A great example of that is, I use in the book, I talk about soap and how Ivory soap used to have 50% market share, and now it’s down below 3%. This is Proctor & Gamble. It’s their signature brand. It’s one of their most famous brands. They’ve been spending millions of dollars on this thing for 100 years or more. How could they lose that much share? It’s not being outsourced to India. It’s not being replaced by artificial intelligence. We still need soap.
And then I had this conversation with this young woman. I was a guest at their house, and I walked into their bathroom, and they had this soap from the Knoxville Soap Company. I said, “Why did you buy this when all these other companies have been marketing to you your whole life? Why do you love this brand?”
She said, “I don’t know if I love this brand, but I love the hands that made it.”
She went on to tell me the story of the people who make this soap, how she truly loves them, how they’re involved in the community, and they support her maker movement efforts, and how they pay their employees a living wage, and they use local ingredients, and they’re trying to create a sustainable advantage in a sustainable company in the community.
Now there’s some interesting things about this. She bought this soap, not really based on the characteristics of the soap. She’s basing it on the person who she bought it from. She has this emotional connection to a person. That’s where she’s getting the meaning. That’s where she’s getting the emotion. She didn’t buy this … she wasn’t in any sales funnel. There wasn’t any customer journey. She didn’t see any advertising. She’s basically immune to advertising, and she’s carrying the story to me. She is the marketer.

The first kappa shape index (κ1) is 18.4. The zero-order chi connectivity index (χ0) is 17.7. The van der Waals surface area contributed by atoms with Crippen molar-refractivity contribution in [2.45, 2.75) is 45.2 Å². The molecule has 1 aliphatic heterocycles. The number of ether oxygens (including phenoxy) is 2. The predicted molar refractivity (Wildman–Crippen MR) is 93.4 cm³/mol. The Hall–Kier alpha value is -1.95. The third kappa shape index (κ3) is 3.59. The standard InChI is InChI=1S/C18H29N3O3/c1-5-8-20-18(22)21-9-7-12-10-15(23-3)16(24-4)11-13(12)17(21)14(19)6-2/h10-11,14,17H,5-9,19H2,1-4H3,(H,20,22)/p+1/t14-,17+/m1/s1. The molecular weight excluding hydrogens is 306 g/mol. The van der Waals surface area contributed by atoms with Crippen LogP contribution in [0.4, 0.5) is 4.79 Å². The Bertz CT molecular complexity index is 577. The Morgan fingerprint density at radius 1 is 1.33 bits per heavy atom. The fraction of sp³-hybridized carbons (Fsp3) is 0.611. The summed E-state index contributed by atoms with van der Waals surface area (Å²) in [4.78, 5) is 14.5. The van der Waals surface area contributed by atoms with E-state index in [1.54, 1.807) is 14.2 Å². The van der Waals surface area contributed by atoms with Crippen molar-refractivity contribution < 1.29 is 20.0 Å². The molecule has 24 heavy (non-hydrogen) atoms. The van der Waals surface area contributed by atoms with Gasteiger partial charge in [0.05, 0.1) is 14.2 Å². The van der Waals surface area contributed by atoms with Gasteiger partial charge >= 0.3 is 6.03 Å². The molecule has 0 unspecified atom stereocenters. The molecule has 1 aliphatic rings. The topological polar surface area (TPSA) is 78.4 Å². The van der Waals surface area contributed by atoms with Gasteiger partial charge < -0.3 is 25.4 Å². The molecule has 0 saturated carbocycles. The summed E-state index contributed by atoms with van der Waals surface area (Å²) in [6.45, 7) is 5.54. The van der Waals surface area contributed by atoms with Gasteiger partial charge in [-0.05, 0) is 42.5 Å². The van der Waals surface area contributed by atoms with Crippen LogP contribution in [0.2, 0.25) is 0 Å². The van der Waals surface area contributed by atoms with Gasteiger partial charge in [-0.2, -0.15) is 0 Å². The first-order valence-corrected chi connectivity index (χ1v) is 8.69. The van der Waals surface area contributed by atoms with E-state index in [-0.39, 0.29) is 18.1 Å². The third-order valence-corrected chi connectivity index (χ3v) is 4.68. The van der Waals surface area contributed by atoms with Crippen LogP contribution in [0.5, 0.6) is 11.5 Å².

So, one of the hallmarks of this revolution is that this emotional connection used to be to products and product attributes, and now it’s more to the people behind it. That’s a long way to get to the answer to your question. Who is the person that you love at Ivory? I don’t know the answer to that. I don’t know if Proctor & Gamble can really keep up with that sort of a trend, or if this is a permanent move toward smaller, more local products, local candles and soaps and beer and food and anything that’s more craftsmanlike.
I see some companies doing some interesting things, but I think it remains to be seen. There’s not an easy answer for a big, national, mass produced product to become local.
Roger Dooley: Uh-huh. I wonder if … clearly a big brand can’t be super local. And you mentioned craft beer, I think that as you were describing the soap thing … I’m not into soap quite as much as I am craft beer … and I was thinking my hierarchy kind of goes the same way. Like the last beer I might buy is a Budweiser of something, and not that it’s a bad brand, but it’s just not my choice. After that would be a craft beer, perhaps from Portland, which is a great beer town, or Denver or someplace. But if there was an Austin beer, which there are plentiful craft beers here in Austin, that would probably be my first choice.
And just as you described, she didn’t evaluate the quality of the soap with great care compared to competing brands. I mean obviously in a craft beer, you’ve got to like the way it tastes, but it’s less about finding gradations in quality, as to the story behind it. Once the person buying it says, “Oh yeah, these guys just started up. They’re right off route 71, got a nice little brewery there, a tasting room. And yeah, I met the guy that started it.”